There are plenty of examples like this one where employers and employees simply don’t know they’re engaging in age discrimination. They are doing what they believe is best for their organizations without giving age discrimination a second thought.
How to handle age discrimination?
- Have a chat: There are some people who habitually make decisions and behavioural choices that are influenced by age-related observations without realising they are doing so. If the person who has been ageist towards you is someone that normally treats people with respect, it might be worth having a low-key discussion with them. It’s very possible that they are open to constructive feedback and willing to review their habitual behaviour.
- Have a difficult conversation: If you have reasonably well-developed conflict-resolution skills and you’re confident about your personal power within your organisation, consider having a one-on-one conversation with the person who has treated you in an ageist manner. Prior to putting this in motion, it’s important to consider how you can maintain your own safety (mental, emotional and physical) regardless of the outcome from the discussion. Conversations like this can be challenging, but the more you do it, the better you will become at having them. Working through a difficult issue and coming to an agreed understanding or outcome at the end can forge worthwhile, long-term connections between the two participants.
- Get support: If you really don’t feel up to having a one-on-one discussion but you still want to address the issue using informal processes, seek out a colleague or manager who may be able to coach you and help facilitate a discussion between you and the other person. Watching how someone facilitates such a discussion can end up being a bonus learning experience.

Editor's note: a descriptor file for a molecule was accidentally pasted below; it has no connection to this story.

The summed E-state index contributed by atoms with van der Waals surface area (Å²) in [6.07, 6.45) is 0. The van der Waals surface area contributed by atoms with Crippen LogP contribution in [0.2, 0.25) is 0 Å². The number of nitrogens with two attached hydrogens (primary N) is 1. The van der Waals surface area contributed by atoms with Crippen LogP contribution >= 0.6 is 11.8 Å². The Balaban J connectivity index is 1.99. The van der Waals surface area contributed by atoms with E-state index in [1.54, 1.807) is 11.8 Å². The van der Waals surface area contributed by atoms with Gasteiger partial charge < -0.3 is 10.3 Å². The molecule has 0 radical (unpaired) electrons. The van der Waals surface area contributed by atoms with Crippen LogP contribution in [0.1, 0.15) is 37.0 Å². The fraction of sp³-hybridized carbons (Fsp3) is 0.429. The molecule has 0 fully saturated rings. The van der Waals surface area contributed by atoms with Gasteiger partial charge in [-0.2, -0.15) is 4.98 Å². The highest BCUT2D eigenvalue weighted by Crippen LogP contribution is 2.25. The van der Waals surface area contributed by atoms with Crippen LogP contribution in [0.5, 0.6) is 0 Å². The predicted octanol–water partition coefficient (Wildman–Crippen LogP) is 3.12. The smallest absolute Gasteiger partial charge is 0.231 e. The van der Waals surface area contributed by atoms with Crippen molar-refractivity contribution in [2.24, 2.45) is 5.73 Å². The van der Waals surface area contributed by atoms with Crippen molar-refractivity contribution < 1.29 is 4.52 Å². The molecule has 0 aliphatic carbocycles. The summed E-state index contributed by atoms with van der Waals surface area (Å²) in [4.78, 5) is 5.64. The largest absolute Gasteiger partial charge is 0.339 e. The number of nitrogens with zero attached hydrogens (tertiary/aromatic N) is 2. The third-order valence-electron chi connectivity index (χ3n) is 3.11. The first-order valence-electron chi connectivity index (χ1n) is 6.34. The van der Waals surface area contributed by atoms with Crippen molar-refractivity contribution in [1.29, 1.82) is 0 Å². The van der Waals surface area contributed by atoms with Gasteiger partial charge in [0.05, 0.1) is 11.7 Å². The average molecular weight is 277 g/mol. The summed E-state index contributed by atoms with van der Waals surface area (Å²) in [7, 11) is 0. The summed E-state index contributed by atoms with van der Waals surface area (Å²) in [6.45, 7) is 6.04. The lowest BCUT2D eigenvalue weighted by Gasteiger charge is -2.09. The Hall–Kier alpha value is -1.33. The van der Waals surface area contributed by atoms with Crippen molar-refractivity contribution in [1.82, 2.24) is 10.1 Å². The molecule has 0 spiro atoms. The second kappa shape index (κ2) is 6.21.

- Lodge a grievance/complaint: If informal resolution processes aren’t available to you or don’t work, lodging a grievance or complaint is the next best option. Most effective grievance/complaint processes are designed to achieve three outcomes: repair relationships, address systemic organisational flaws (e.g. a policy or procedure that is badly designed) or fix something that’s incorrect (e.g. review and address an incorrectly applied HR policy or process).
- If all else fails: This might be the time to seriously consider what your best options might be. You can go to a trusted mentor, your union or a solicitor for advice. You can decide not to take any further action. You can also decide to look around for a job in an organisation that treats its employees with respect and understands the positive outcomes that flow when workforce diversity is encouraged and supported.
It can be tough to prevent ageism in the workplace. However, this doesn’t excuse you or your employees from treating each and every employee fairly, despite their age. By raising awareness and continuing to expand knowledge on age discrimination, you can create a healthy work environment with happy, productive employees.